Madrid (AFP) - Spain's foreign minister on Wednesday lashed out at Washington's decision to lift a ban on lawsuits in US courts over property confiscated by Cuba, calling the move an "abuse of power" that would lead to a "legal battle".
Washington announced last month it would begin enforcing a controversial provision of the 1996 Helms-Burton Act allowing Cuban-Americans to sue in US courts over property confiscated by Cuba as it seeks to increase pressure on Havana.
Before Trump, every US president had waived enforcement of the Title III provision of Helms-Burton, in part to avoid conflicts with Washington's allies.
The European Union is the biggest foreign investor in the communist island -- with Spain leading the way -- and the decision is expected to harm overseas investments.
"This is further proof of a lack of cooperation on the part of the US administration and the adoption of extra-territorial measures which, according to us, are an abuse of power which we oppose," Foreign Minister Josep Borrell said during an interview with Spanish public television TVE.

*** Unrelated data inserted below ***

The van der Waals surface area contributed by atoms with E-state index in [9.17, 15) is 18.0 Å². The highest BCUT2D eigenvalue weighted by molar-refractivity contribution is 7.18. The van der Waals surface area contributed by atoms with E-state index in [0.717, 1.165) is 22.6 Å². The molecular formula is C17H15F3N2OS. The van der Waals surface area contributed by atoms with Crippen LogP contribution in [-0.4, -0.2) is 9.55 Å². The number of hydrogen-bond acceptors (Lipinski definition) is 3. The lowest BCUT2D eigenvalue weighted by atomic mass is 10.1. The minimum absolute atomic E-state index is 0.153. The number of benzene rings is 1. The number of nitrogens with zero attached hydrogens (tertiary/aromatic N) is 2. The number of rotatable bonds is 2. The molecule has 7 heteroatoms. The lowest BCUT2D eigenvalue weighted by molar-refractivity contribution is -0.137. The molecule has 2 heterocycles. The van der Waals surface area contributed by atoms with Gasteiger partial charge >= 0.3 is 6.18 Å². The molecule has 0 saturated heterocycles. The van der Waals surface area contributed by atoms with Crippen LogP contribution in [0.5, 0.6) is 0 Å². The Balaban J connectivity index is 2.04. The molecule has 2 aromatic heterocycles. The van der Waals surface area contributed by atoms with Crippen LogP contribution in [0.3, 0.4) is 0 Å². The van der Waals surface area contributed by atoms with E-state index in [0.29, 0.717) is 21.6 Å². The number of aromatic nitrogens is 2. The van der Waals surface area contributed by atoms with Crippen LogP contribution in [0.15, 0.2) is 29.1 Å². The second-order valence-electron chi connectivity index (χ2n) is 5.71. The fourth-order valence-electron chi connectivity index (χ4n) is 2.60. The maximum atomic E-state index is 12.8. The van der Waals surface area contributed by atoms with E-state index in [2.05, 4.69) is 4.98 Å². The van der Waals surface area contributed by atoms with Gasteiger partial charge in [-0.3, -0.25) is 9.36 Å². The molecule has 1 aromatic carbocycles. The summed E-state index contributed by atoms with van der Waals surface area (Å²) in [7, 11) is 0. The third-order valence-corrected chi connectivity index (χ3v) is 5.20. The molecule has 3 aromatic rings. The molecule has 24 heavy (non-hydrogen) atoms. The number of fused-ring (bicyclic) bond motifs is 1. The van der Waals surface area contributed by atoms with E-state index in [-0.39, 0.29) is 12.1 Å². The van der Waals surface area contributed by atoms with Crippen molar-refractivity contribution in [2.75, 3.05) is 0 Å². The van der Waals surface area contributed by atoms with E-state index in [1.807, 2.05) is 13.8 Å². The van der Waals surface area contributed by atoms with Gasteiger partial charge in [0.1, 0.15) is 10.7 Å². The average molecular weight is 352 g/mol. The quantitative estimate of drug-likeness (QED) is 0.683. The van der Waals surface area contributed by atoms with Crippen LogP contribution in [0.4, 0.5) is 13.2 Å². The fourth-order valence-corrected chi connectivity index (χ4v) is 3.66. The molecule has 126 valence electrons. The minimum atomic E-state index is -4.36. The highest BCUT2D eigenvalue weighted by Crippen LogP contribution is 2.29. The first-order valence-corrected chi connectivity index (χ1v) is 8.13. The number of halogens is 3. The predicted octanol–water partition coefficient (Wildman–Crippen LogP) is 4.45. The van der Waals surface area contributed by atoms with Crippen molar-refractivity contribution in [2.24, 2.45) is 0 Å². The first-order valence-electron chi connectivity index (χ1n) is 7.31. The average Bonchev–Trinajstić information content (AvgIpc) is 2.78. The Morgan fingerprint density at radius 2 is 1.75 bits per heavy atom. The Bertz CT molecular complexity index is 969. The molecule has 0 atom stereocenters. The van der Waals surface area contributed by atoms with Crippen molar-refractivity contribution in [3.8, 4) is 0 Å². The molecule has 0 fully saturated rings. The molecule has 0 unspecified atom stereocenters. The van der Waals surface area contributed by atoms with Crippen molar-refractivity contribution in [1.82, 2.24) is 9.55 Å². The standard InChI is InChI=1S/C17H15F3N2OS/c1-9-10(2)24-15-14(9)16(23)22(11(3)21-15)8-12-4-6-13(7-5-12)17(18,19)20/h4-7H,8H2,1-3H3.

"This is going to open a legal battle, we will go to the WTO (World Trade Organization)," he added.
Borrell also accused President Donald Trump's administration of acting like "a cowboy" for its implicit threat of military intervention in Venezuela.
Washington has repeatedly warned that "all options" were on the table regarding its efforts to remove Venezuelan President Nicolas Maduro from power.
Spain has backed the formation of a contact group composed of EU and some Latin American governments to seek Maduro's agreement on holding new elections in the former Spanish colony.
"The contact group which we are part of is not on the same wavelength as the US administration, which is like a cowboy who says 'look at me, I will draw my gun'," Borrell said.
"We don't want someone who draws their weapon. On the contrary, we call for a peaceful, negotiated and democratic solution," he added.
Spain and the United States are among the more than 50 nations which have formally recognised opposition leader Juan Guaido as the country's interim president.
They have declared Maduro's leadership "illegitimate" since he secured a second six-year term in elections last May widely criticised as tainted.